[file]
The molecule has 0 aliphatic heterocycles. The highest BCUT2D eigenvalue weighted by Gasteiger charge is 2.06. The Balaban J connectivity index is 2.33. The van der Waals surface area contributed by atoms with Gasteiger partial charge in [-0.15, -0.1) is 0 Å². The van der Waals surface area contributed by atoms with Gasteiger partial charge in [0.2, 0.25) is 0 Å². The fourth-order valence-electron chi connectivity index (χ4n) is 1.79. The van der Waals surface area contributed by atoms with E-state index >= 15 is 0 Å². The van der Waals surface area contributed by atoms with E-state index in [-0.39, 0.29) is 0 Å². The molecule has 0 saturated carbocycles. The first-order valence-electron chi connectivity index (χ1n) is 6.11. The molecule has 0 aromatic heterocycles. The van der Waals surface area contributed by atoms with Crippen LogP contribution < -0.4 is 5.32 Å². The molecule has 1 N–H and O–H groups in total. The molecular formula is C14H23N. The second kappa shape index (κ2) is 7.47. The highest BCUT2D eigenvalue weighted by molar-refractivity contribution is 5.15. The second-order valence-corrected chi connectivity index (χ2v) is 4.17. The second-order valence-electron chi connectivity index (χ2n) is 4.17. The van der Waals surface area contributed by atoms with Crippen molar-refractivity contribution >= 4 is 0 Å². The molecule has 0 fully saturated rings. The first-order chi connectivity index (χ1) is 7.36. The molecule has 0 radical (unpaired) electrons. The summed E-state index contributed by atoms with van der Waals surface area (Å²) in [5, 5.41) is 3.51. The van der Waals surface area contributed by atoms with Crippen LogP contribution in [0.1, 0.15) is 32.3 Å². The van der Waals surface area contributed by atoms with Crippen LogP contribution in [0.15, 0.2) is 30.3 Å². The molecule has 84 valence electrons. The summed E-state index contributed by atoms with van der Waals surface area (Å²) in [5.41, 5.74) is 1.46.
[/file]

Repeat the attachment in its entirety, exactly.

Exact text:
The molecule has 0 aliphatic heterocycles. The highest BCUT2D eigenvalue weighted by Gasteiger charge is 2.06. The Balaban J connectivity index is 2.33. The van der Waals surface area contributed by atoms with Gasteiger partial charge in [-0.15, -0.1) is 0 Å². The van der Waals surface area contributed by atoms with Gasteiger partial charge in [0.2, 0.25) is 0 Å². The fourth-order valence-electron chi connectivity index (χ4n) is 1.79. The van der Waals surface area contributed by atoms with E-state index >= 15 is 0 Å². The van der Waals surface area contributed by atoms with E-state index in [-0.39, 0.29) is 0 Å². The molecule has 0 saturated carbocycles. The first-order valence-electron chi connectivity index (χ1n) is 6.11. The molecule has 0 aromatic heterocycles. The van der Waals surface area contributed by atoms with Crippen LogP contribution < -0.4 is 5.32 Å². The molecule has 1 N–H and O–H groups in total. The molecular formula is C14H23N. The second kappa shape index (κ2) is 7.47. The highest BCUT2D eigenvalue weighted by molar-refractivity contribution is 5.15. The second-order valence-corrected chi connectivity index (χ2v) is 4.17. The second-order valence-electron chi connectivity index (χ2n) is 4.17. The van der Waals surface area contributed by atoms with Crippen molar-refractivity contribution >= 4 is 0 Å². The molecule has 0 fully saturated rings. The first-order chi connectivity index (χ1) is 7.36. The molecule has 0 radical (unpaired) electrons. The summed E-state index contributed by atoms with van der Waals surface area (Å²) in [5, 5.41) is 3.51. The van der Waals surface area contributed by atoms with Crippen LogP contribution in [0.1, 0.15) is 32.3 Å². The van der Waals surface area contributed by atoms with Crippen LogP contribution in [0.15, 0.2) is 30.3 Å². The molecule has 84 valence electrons. The summed E-state index contributed by atoms with van der Waals surface area (Å²) in [5.41, 5.74) is 1.46.